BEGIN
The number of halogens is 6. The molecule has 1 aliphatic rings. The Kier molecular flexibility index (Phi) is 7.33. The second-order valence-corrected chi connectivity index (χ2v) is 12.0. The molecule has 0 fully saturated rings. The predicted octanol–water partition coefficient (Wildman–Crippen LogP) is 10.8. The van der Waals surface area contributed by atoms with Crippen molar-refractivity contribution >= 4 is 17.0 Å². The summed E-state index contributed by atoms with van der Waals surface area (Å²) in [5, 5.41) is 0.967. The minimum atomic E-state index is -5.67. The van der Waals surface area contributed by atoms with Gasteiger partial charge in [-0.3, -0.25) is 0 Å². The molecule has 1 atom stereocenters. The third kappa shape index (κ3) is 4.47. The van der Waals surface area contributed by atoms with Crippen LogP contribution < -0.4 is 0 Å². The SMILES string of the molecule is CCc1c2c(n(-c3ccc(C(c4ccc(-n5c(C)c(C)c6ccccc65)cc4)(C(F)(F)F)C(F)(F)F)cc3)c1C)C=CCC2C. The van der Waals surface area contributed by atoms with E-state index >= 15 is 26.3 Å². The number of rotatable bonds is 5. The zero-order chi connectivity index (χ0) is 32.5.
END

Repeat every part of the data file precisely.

The number of halogens is 6. The molecule has 1 aliphatic rings. The Kier molecular flexibility index (Phi) is 7.33. The second-order valence-corrected chi connectivity index (χ2v) is 12.0. The molecule has 0 fully saturated rings. The predicted octanol–water partition coefficient (Wildman–Crippen LogP) is 10.8. The van der Waals surface area contributed by atoms with Crippen molar-refractivity contribution >= 4 is 17.0 Å². The summed E-state index contributed by atoms with van der Waals surface area (Å²) in [5, 5.41) is 0.967. The minimum atomic E-state index is -5.67. The van der Waals surface area contributed by atoms with Gasteiger partial charge in [-0.3, -0.25) is 0 Å². The molecule has 1 atom stereocenters. The third kappa shape index (κ3) is 4.47. The van der Waals surface area contributed by atoms with Crippen LogP contribution < -0.4 is 0 Å². The SMILES string of the molecule is CCc1c2c(n(-c3ccc(C(c4ccc(-n5c(C)c(C)c6ccccc65)cc4)(C(F)(F)F)C(F)(F)F)cc3)c1C)C=CCC2C. The van der Waals surface area contributed by atoms with E-state index >= 15 is 26.3 Å². The number of rotatable bonds is 5. The zero-order chi connectivity index (χ0) is 32.5.